Written by Harry Styles, “Sign of the Times” is a song about finding a sense of hope during hard times. The COVID-19 pandemic has brought sudden and tragic changes to our daily lives; as we try to adapt, “Sign of the Times” attempts to bring some light into our currently dark world. The sweet and soft sounds give the sense of hope to look forward to a better time.
Only Time Enya
Performed by Rebecca Hillis, Sarah Hope, Skylar Shelley, Jessica Silva, and Michelle Yang
Enya's Only Time touches on a very familiar theme of healing after life's worst pains. Our acapella rendition of this song focuses on the underlying message of the original song. Which is that in time, we all will heal. Healing may not bring back our sense of normalcy, but we all will find comfort amidst our worst days in time. We hope that this song brings hope to all who hear, and whatever life trials you may be facing, you will find refuge in Enya's words.
Killing in the Name Rage Against the Machine
Performed by Shaan Bhatia, Ben Hoerdt, Jake Mitchell, and Kasey Kohring
*please be advised, this performance contains strong language
Originally written and released in 1992, “Killing in the Name” has maintained its popularity in the nearly 30 years since its release because of its ever-relevant lyrics. The song was written shortly after the acts of police brutality against Black motorist Rodney King by four LAPD officers caught on CCTV footage. With lyrics such as “those who died are justified, for wearing the badge, they’re the chosen whites” and “you justified those that died by wearing the badge, they’re the chosen whites” express Rage Against the Machine’s frustration toward continued acts of police brutality, an issue that is still being fought against to this day.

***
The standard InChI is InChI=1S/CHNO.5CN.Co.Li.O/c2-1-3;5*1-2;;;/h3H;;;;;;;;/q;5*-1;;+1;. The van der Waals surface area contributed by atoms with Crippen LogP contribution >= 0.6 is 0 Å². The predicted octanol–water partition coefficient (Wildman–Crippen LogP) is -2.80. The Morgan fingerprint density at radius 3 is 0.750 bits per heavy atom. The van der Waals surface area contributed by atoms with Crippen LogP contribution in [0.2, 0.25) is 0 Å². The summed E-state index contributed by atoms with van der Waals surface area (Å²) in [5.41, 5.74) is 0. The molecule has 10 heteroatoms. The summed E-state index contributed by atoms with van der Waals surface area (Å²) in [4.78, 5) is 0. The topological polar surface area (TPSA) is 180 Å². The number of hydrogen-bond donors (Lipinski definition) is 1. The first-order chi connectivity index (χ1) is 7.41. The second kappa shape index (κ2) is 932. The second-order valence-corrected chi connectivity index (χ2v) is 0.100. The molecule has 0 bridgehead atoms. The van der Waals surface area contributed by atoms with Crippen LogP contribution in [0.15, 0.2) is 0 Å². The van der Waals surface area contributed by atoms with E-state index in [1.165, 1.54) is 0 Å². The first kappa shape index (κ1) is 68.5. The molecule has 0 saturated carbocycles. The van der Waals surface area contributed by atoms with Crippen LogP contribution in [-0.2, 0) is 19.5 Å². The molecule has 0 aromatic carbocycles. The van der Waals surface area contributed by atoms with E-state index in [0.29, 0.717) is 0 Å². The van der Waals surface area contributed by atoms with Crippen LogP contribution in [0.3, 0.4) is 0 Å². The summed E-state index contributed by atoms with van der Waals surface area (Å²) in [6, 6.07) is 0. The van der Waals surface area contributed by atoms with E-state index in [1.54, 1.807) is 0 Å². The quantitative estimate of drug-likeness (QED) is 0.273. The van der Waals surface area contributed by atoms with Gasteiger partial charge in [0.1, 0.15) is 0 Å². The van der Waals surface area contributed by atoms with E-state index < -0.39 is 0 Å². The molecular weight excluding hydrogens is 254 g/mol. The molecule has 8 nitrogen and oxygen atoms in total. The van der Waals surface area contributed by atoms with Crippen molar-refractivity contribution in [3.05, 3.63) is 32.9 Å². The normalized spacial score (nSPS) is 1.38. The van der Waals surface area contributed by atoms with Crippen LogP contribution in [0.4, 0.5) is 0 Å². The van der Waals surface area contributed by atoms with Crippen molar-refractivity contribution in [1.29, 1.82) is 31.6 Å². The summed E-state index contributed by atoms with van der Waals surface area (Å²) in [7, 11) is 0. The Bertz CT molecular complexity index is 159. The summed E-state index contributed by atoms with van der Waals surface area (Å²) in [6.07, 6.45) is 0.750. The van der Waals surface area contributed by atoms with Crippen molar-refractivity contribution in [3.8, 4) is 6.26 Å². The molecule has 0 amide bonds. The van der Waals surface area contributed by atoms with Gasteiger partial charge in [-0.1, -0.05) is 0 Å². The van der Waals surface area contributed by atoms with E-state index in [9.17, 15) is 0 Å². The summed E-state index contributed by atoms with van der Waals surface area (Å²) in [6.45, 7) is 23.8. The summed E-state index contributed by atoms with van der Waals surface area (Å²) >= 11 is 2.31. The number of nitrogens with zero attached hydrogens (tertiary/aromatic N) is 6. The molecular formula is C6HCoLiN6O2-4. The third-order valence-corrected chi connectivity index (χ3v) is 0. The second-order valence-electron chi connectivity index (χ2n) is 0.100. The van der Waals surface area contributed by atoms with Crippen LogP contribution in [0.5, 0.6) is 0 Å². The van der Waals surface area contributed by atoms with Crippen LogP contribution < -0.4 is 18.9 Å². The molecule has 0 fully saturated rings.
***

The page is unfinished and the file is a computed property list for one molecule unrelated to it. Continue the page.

We are grateful for the support of the following:
Wilfrid Laurier University, the Faculty of Music, Rianna Harbron, Shane Guse, Brennan Connolly
Mary Azouz, Kayla Baig, Kaitlyn Bell, Maia Coates, Eyrica D’Rozario, Olivia Gorrell, Rebecca Hillis, Sydney Knight, Jake Mitchell, Kaitlin Playter, Ramya Ramachandaran, Skylar Shelley
Marketing & Promotion
Shaan Bhatia, Melissa Clement, Charlie Dunsmuir, Josh Hahm, Vanesa Hoffman, Sharon Isaac, Jessica Silva, Cassidy Van Heuvelen
Allison Ford, Leah Gennaro, Nicole Riding, Maria Spear
Social & Other Media
Taylor Gellatly, Mikayla Giorgio, Hannah Guenther, Samantha Johnston, Morgan Myers, Robert Rozzi, Michelle Yang
Cameron Bauer, Emily Gilbart, Ben Hoerdt, Sarah Hope, Sean Marks, Jonathan Smikle